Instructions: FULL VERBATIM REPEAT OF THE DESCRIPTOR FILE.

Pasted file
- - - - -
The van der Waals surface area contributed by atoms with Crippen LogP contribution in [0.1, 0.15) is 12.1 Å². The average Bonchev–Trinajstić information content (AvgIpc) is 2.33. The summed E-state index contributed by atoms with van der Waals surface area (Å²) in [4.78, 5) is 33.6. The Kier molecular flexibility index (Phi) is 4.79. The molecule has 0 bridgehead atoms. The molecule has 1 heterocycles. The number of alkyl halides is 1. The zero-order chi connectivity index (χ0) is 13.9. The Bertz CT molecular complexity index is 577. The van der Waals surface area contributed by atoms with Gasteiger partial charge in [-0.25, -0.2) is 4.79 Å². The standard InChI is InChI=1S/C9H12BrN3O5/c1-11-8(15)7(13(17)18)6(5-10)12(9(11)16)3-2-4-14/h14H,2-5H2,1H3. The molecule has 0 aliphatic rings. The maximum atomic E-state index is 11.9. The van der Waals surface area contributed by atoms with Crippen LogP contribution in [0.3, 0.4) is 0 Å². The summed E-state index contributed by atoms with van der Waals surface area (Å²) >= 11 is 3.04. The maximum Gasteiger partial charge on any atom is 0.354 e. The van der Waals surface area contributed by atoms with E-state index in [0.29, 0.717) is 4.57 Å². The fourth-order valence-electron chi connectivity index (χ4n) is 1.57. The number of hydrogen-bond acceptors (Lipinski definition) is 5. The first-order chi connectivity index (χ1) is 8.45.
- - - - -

The van der Waals surface area contributed by atoms with Crippen LogP contribution in [0.1, 0.15) is 12.1 Å². The average Bonchev–Trinajstić information content (AvgIpc) is 2.33. The summed E-state index contributed by atoms with van der Waals surface area (Å²) in [4.78, 5) is 33.6. The Kier molecular flexibility index (Phi) is 4.79. The molecule has 0 bridgehead atoms. The molecule has 1 heterocycles. The number of alkyl halides is 1. The zero-order chi connectivity index (χ0) is 13.9. The Bertz CT molecular complexity index is 577. The van der Waals surface area contributed by atoms with Gasteiger partial charge in [-0.25, -0.2) is 4.79 Å². The standard InChI is InChI=1S/C9H12BrN3O5/c1-11-8(15)7(13(17)18)6(5-10)12(9(11)16)3-2-4-14/h14H,2-5H2,1H3. The molecule has 0 aliphatic rings. The maximum atomic E-state index is 11.9. The van der Waals surface area contributed by atoms with Crippen LogP contribution in [0.3, 0.4) is 0 Å². The summed E-state index contributed by atoms with van der Waals surface area (Å²) >= 11 is 3.04. The maximum Gasteiger partial charge on any atom is 0.354 e. The van der Waals surface area contributed by atoms with E-state index in [0.29, 0.717) is 4.57 Å². The fourth-order valence-electron chi connectivity index (χ4n) is 1.57. The number of hydrogen-bond acceptors (Lipinski definition) is 5. The first-order chi connectivity index (χ1) is 8.45.